Brain Fog: Causes, Symptoms and Treatment

Brain Fog: Causes, Symptoms and Treatment

Brain Fog: Causes, Symptoms and Treatment

Brain fog can have many causes, from lacking a specific nutrient to experiencing high stress levels. It makes you feel less mentally alert, your daily activities require more effort, and it affects your ability to organize your thoughts. It may take you much longer to perform simple tasks, and you often feel distracted and tired. Here is more about how brain fog makes you think, some reasons you may be experiencing it, and what you can do to clear it.

What are the symptoms of brain fog?

Brain fog is not a medical condition, disorder or disease. Some say it is like having a ‘cloud inside one’s head’ that makes it difficult to retrieve information or focus.

Some of the symptoms of brain fog include:

  • Feeling confused or ‘spacey’
  • Having difficulty finding words
  • Feeling exhausted
  • Thinking more slowly than usual
  • Being easily distracted
  • Having trouble planning and organizing
  • Forgetting daily tasks

If you are feeling these symptoms, Drip Hydration offers a NAD drip in Ogden and many other US cities that can help. NAD is an essential coenzyme in your body that affects cell regeneration and cognitive function. As you age, NAD levels decrease, which can cause symptoms like those mentioned above. A NAD drip can restore normal levels and elevate focus and concentration.

What are the causes of brain fog?

Causes of brain fog may include the following:

  • A nutrient deficiency: If your diet is insufficient, a nutrient deficiency could be causing your symptoms. A vitamin B12, vitamin D, or iron deficiency can cause symptoms like those mentioned above.
  • An inflammatory response: Your brain can become inflamed due to obesity, autoimmune disorders, or inflammatory diseases.
  • Anxiety, depression or stress: These conditions can affect all your bodily systems, making it difficult to focus or function normally.
  • Hormonal changes: Hormonal changes, such as pregnancy or going through menopause, can make you feel foggy and distracted.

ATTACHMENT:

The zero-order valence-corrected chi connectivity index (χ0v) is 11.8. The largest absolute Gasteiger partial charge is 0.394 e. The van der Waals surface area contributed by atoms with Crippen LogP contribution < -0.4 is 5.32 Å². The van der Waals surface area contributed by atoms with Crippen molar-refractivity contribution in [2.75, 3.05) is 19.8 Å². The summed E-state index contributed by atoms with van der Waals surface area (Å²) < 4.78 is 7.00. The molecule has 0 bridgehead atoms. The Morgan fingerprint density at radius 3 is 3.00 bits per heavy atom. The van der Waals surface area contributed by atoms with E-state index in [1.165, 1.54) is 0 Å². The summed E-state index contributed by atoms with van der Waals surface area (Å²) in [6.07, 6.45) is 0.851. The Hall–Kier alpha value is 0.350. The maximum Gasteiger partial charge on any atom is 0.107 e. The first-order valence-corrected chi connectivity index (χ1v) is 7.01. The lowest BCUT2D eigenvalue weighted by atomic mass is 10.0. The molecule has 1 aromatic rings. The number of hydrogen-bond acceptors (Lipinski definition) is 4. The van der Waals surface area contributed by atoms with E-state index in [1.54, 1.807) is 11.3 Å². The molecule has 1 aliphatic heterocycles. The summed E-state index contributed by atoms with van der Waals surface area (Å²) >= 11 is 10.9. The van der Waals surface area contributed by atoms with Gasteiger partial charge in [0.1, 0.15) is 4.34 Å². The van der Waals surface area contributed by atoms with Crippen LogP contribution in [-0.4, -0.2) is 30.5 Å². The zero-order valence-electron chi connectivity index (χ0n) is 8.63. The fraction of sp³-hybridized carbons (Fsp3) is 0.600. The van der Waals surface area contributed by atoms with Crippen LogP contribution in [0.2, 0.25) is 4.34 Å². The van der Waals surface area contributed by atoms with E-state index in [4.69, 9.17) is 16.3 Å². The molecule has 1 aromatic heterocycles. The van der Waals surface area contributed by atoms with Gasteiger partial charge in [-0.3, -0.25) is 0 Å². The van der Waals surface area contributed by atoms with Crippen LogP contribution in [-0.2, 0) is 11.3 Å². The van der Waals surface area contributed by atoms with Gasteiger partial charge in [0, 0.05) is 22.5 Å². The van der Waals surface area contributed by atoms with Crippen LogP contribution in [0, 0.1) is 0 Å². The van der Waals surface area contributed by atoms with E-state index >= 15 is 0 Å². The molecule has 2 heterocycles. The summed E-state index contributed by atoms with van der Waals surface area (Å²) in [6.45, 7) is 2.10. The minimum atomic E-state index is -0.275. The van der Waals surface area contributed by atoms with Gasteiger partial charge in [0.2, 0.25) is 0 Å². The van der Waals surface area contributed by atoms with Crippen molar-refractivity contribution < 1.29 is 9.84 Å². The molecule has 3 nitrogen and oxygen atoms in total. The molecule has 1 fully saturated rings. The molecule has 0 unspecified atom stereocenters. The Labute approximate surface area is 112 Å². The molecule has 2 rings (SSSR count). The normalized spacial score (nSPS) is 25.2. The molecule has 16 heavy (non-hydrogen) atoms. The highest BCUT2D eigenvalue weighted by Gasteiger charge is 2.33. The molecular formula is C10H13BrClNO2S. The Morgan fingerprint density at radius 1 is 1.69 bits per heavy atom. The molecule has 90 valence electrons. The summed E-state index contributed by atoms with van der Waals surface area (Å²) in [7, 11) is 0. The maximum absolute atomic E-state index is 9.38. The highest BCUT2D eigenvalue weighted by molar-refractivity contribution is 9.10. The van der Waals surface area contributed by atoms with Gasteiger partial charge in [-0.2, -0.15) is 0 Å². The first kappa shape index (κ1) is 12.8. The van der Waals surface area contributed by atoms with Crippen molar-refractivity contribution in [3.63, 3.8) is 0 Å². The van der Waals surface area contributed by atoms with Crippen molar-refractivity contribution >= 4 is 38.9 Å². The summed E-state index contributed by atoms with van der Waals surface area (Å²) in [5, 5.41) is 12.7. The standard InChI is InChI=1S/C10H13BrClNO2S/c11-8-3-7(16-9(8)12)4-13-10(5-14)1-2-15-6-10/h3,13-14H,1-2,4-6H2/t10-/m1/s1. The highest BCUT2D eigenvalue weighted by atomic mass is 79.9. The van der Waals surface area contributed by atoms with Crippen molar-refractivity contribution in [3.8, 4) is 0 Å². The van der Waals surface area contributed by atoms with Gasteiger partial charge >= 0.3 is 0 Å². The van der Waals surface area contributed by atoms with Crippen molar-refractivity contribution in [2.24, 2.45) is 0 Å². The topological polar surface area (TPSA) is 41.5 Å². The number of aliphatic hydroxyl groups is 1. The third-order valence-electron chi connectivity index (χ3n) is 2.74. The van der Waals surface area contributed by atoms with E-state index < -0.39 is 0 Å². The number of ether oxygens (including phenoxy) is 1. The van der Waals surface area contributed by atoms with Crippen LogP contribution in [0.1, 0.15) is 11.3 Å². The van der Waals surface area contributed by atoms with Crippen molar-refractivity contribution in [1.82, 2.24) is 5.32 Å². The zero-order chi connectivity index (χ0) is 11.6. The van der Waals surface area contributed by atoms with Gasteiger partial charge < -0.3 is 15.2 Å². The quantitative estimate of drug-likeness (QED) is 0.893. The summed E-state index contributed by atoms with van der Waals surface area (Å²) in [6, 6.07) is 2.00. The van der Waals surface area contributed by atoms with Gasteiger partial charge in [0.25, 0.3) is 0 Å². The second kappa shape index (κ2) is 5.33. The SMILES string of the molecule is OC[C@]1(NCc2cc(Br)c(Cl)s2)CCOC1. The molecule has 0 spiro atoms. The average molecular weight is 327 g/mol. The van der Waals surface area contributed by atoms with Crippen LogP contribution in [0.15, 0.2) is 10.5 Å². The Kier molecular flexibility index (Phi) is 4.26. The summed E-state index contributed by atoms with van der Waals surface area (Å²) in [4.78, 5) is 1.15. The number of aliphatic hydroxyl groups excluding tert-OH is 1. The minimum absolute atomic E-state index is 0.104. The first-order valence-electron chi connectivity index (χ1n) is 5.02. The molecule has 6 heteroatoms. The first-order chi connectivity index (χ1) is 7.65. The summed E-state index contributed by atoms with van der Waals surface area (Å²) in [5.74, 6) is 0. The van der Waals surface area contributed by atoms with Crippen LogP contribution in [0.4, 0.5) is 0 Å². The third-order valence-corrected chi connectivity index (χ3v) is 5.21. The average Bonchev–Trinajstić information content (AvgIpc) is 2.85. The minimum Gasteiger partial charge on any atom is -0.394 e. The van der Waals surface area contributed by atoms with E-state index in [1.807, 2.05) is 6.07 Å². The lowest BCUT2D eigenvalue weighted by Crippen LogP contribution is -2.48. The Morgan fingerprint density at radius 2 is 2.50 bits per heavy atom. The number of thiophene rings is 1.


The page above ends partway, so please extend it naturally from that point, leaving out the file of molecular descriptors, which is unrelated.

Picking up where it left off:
• Lack of sleep: Lack of quality sleep can affect brain function and cause memory problems.
  • Allergies and asthma: When our bodies encounter an allergen, it produces histamines. High levels of histamines can make you feel tired and unable to concentrate.
  • Cancer treatments: Chemotherapy and other treatments can cause cognitive problems and tiredness.
  • Medication: Certain medications can cause brain fog as a side effect.

What can you do to help clear the fog?

The most effective treatment for brain fog will depend on its root causes. It’s important to speak with your doctor if brain fog is impacting your daily life. In addition to seeking professional medical guidance, you can make some healthy lifestyle changes to help improve brain fog.

  • Eat a diet rich in lean protein, fruits, vegetables, healthy fats, and whole grains. Make sure you receive enough nutrients like vitamins, minerals, and antioxidants.
  • Manage your stress and anxiety levels by being aware of your limitations. You can make checklists, set reminders, and complete tasks one at a time.
  • Get enough sleep by ensuring you have regular sleep/wake time. Keep your bedroom dark and quiet, turn off electronics well before bedtime, and don’t drink caffeine before bedtime.
  • Get regular physical exercise. Regular physical activity such as walking, jogging, swimming, or cycling will increase blood circulation to your brain and improve your cognitive abilities.
  • Mental exercises such as completing crossword puzzles or playing games will exercise your mental muscles.
  • Changing medication or lowering your dosage may be necessary if you feel it is causing your brain fog.
  • If you struggle with anxiety or depression, talk to a healthcare provider about treatment options.


You may experience brain fog for many different reasons. Sometimes, lifestyle changes such as eating a healthy diet, exercising, and getting enough sleep can make a difference. If your symptoms don’t improve after these changes, a medical practitioner can help you identify the cause and offer helpful treatment options.